There’s an interesting link between the music created by artists and their attitudes when sending their music in for consideration.
This could mean that by showing self-awareness you could be benefiting your marketing campaign.
This is only my view, as a perfectly irritating person might make themselves more memorable than a thoughtful one if backed up by good music. In this case their attitude may appear to be artistic angst.
This thought is very much open to comment as I would love different views on this.
It is my impression that artists that have become successful appear to have a reasonably good attitude. I would think that “difficult” artists limit their opportunities at the beginning of their careers or put people’s backs up and may see doors closing in their faces and not have the social skills to work out why.
The initial experience of dealing with a growing fan base must require patience, particularly as your audience starts to grow, people want photos and autographs and your attention all at once. The transition from unknown to recognised musician is going to require some good social navigation skills.
However, a very talented artist may quickly attract a team of people around them who shield them from direct contact with other humans, but this would be the result of initial contact between them and the outside world, when they first put something out to be heard.
I find certain emerging artists an absolute pleasure to work with and therefore they get a lot from me. Ones with a really stinky attitude tent to not get as much from me. I definitely operate a bias in this way, however if the music coming from the attitude problem person (even a representative of another artist) is usually has a more insular theme, which is of less interest to me than a sensitive, thoughtful or perceptive song. This doesn’t necessarily mean a slow song as I enjoy upbeat music more on average (ie receive more upbeat songs I like as slower songs need to have something special to stand out).
A confident and well-organised band contacted me recently. However, they didn’t just contact me once, they bombarded me with the same song that I had rejected through about 3 different channels and repeatedly on email. This means they were not listening to their audience and their marketing was not tailored enough. It was like a numbers game with a scatter gun approach, which doesn’t seem to work in music. Marketing may be better to be quite personal as music is generally for enjoyment in a personal setting.
In summary, here are some suggestions to appear to be self-aware and to make your marketing more tailored to your audience:
- Check any submission guidelines before sending and ensure you have read them and follow any requests.
- Remember you are not the only one sending to this person, so label your music clearly. Never ever just send files named in a generic fashion, ie numbers or letters, bpm speeds, with words such as master, studio edit or even just the song title. Remember what Malcolm Gladwell says in Tipping Point about “quick reference”, so busy people don’t need to waste time thinking more than they have to about something. Ideally, send file names with artist name and track name only in the filename, unless you are sending to a mixing DJ or producer who may want to know the bpm.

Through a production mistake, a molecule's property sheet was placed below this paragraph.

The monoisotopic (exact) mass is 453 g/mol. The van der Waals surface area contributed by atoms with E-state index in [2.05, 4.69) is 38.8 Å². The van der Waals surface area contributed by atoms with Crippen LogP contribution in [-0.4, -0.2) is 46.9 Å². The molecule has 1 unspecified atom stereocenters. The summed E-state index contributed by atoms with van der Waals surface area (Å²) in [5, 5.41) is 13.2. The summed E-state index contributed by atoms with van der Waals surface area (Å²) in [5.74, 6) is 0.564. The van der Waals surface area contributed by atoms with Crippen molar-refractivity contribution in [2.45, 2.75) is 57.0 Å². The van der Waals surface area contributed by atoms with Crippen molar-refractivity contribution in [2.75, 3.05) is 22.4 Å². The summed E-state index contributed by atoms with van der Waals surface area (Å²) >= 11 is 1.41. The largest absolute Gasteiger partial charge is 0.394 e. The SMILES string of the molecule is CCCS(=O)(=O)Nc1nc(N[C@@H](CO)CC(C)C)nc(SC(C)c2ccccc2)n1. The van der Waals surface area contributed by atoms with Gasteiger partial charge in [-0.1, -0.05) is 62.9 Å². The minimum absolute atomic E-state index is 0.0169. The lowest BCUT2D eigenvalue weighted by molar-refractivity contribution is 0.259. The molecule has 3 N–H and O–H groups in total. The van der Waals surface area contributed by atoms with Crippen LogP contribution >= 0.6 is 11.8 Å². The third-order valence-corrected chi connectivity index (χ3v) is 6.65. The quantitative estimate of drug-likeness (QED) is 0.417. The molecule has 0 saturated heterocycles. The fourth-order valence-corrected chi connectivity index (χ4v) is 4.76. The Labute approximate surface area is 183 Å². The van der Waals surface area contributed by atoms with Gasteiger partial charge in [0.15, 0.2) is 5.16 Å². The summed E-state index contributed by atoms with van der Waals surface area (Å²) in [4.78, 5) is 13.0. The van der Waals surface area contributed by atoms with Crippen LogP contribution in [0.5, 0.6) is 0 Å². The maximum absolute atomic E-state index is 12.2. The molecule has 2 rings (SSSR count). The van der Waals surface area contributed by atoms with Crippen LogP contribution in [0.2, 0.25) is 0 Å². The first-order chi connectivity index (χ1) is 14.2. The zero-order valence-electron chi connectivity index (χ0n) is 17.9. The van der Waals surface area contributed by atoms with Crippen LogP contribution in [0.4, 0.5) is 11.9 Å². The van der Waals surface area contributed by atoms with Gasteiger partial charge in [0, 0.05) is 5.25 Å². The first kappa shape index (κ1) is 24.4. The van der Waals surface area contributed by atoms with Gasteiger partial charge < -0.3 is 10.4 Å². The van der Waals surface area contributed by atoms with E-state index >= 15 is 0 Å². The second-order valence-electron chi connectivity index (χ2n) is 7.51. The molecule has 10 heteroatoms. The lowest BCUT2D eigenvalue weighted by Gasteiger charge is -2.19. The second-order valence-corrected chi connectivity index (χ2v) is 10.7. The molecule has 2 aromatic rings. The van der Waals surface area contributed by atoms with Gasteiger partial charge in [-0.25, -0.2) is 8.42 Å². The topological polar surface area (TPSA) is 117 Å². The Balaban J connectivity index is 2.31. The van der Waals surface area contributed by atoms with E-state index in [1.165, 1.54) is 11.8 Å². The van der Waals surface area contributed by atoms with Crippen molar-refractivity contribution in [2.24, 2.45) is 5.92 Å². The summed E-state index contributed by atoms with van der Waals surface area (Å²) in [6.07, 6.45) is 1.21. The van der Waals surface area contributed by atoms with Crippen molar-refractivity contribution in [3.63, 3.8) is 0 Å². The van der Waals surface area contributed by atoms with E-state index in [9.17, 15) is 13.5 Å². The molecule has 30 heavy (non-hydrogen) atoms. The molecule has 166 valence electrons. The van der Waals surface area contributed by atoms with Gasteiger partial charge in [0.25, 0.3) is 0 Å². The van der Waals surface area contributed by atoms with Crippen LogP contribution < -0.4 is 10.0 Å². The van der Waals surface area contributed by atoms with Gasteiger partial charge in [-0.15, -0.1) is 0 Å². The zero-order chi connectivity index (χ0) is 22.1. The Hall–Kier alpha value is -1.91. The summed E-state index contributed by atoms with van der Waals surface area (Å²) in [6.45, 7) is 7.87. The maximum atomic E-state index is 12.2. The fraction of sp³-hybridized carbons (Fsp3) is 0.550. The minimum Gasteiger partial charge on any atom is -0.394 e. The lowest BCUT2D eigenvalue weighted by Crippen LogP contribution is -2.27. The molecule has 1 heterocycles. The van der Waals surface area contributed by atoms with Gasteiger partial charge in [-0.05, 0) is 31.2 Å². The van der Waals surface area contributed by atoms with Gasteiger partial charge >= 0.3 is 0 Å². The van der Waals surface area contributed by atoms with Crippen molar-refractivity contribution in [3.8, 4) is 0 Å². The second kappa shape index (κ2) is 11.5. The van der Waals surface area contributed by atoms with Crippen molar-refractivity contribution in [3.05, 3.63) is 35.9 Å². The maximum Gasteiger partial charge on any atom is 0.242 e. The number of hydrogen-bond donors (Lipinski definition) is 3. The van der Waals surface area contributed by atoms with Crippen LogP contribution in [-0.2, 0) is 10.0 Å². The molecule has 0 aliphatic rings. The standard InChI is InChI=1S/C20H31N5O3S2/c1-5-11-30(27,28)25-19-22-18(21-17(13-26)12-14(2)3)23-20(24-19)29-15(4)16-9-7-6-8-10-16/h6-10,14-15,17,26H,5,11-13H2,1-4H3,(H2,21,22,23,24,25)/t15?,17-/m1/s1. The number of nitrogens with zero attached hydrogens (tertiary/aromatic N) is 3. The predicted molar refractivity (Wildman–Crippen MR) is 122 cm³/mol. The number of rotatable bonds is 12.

- Greet people by first name. Emails that start with “hi” or (in my mind worse, although more contemporary) “hey” giveaway the fact you are doing a bulk email and haven’t even thought about each person you are sending to.
- If you have already communicated with someone, don’t contact them again through another medium. This is annoying. If you have been speaking on email, stick to this and don’t start sending them messages through Facebook or, particularly when there is a login entry, via a website. This takes more time, has more barriers, requires more attention and is likely to be more ignored.
- When sending out bio information or a press release, paste it into the body of the email as well as attaching it and make sure it is clearly labelled, so the receiver doesn’t have to rename it themselves. If you call it “artist bob the builder bio.dox” then they can quickly file it and you are on their system. Otherwise it will get left in cyberspace and you may get forgotten about.
- If sending to radio, don’t send artwork or images unless asked for and keep bio information short. I use: “Where are you from/based? How long have you been making music? What is your biggest musical achievement? Who are your influences?”
And NEVER EVER argue with the person you are sending to or tell them you are right and they are wrong. Such a bad idea. I find it infuriating and time and energy consuming when someone ignores my submission guidelines and then, when I email them to ask for what I need, telling me I am wrong and they have already done it. For instance, radio stations do not play from iTunes so having the track name embedded in the file does not help. It is always good to label any files, images or music, fully to tell the person what it is as this requires least of their time and shows them the most respect.